- UX Analysis
- Interface Audits
- Conversion Rate Optimization (CRO)
At this stage, professional UX consultants gather users’ feedback, measure KPIs, and provide actionable insights and recommendations as to how you can improve your product interface and its conversion. The process is usually tailored to fit your business objectives and requires special skills and tools.
The Business Case for UX Design: Proving the ROI
A conventional wisdom is that every dollar spent on UX can bring up to $100 in revenue. That’s pretty impressive! But how is that possible? There are 4 areas your company may benefit from:
1. Better UX = Increased Conversion and Revenue
According to the Customer Experience Optimization Report by eConsultancy.com, 94% of respondents have seen higher conversion rates as a result of their commitment to customer experience.
The famous case of a “$300 Million Button” is a great example of how simple UX improvements can make a huge difference in business. By simply removing the obstacles in the checkout process (making the registration optional), the company was able to grow conversion by 45%. This resulted in additional $15 million revenue within a month and total $300 million of annual revenue.
2. Better UX = Lower Development and Ownership Costs
In his bestselling book “Software Engineering: A Practitioner’s Approach“, Robert Pressman describes a situation when a proper UX process can help you save money in the long run. He states, that if an issue costs $1 to be solved at the design stage, it would cost $10 to be solved during the development and $100 – after the product’s release.
A research shows that at least 50% of the development time and effort are spent on changes and fixes that are avoidable. For a team of four charging $50 per hour, that makes $4000 in waste every week and over $200,000 annually.
3. Better UX = Increased user retention and brand loyalty
The numbers don’t lie: The study finds that 23% of users uninstall an app after only one use. Furthermore, an impressive 62% will use it less than 11 times. While UX might not be the only problem that pushes your users away, it is one of the things you can and should fix.
Regardless of the product or a service you are offering, your solution has to be easy and pleasant to use in order to make the users stay. Be it an eCommerce website or a productivity app – if it is frustrating or does not perform well, most of the users will abandon it and pick another one, with better user experience. With an average online purchase value of $75.9, losing 100 potential buyers might cost you $7,590 in revenue.
4. Better UX = Higher Efficiency with Less Support
This is especially true for enterprise products and corporate applications. Simple and easy to use tools require less training, minimize the risk of error, and improve the efficiency of your business operations. Improving the operational efficiency of a team of 10 by 10% could bring up to 40 additional hours and $1,000 in savings per week (with an average hourly rate of $25 per employee).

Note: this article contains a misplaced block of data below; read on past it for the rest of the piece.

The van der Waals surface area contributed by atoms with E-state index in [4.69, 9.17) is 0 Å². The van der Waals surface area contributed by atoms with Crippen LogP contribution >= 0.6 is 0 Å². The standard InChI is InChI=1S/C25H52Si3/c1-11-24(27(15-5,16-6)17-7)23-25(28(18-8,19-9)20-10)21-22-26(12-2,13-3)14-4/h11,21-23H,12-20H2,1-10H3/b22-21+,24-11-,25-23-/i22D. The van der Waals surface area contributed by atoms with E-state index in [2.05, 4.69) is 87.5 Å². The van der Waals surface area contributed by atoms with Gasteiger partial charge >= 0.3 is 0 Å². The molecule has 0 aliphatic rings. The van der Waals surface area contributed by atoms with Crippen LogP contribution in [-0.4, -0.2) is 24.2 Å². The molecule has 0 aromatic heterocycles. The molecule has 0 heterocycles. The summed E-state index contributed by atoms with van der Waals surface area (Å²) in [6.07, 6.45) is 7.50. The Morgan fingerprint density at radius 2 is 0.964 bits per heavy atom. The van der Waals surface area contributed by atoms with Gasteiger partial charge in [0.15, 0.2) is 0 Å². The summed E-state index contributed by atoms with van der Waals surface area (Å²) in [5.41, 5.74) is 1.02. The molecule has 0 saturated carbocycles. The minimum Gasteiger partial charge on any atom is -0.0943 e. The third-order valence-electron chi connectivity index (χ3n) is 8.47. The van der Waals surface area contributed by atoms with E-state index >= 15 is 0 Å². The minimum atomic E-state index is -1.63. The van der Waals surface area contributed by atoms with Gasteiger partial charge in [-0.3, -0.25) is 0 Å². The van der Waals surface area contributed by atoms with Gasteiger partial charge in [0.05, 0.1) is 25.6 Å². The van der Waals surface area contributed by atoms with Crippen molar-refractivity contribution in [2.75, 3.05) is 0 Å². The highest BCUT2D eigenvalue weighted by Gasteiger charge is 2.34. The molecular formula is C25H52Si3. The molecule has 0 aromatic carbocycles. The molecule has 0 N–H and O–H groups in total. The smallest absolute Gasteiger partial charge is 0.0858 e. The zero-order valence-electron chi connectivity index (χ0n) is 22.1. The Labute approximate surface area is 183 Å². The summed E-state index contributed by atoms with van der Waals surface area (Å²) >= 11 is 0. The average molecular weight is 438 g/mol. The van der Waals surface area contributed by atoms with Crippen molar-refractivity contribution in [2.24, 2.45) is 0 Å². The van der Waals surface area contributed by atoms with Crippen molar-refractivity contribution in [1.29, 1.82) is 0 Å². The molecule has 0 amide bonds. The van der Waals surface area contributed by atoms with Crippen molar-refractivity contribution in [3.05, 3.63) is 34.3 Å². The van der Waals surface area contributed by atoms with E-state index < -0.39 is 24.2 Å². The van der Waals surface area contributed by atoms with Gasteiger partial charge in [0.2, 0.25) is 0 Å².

In case of McAfee Inc., the company was able to cut the support effort (and the corresponding cost) by 90%, simply by providing a clear and user-oriented design. Supposing that a support call costs $10 to process, reducing the number of such calls from 100 to 10 means up to $900 in savings.
Scott Jenson, a UX professional with 30+ years of experience working at Apple, Symbian, and Google, wrote: “A good UX isn’t hard, it’s just not prioritized”. Indeed, many executives prefer focusing on the immediate value instead of laying a foundation for the future success. Despite its proven ROI, setting up an efficient UX process requires substantial investment.
In order to optimize your UX strategy and increase the value of your efforts, McKinsey suggests asking yourself the following questions first of all:
- Do you have a senior design leader with real authority?
- Are you continuously reviewing your metrics?
- Are designers working with the right people in the organization?
- Do you really understand what motivates your customers?
- How can you speed up your processes?
While the user expectations and needs are constantly growing, setting the bar high for new products, having a good UX strategy is an important aspect of the business. User-centric companies, such as Apple, Coca-Cola, IBM, Intuit, Nike, Starbucks, Target, and Walt Disney, are setting the pace in almost every industry.
That said, proper UX design has a major impact on the business ROI and plays a significant role in the software product development process in general, contributing to the creation of a more consistent, relevant and overall higher quality software product.
- 10 Inspiring UX Design Portfolios
- 10 Fantastic Podcasts for UX Designers for 2020
- 8 Fascinating UI Concepts for eCommerce Websites
- 10 UX Influencers To Follow Now
- The 10 Best YouTube Channels For Learning UX Design
- The Role Design Plays in Your Client’s Sales Funnel
- The UX Design Checklist
- Simple Methods for Improving UX with Subtle Motion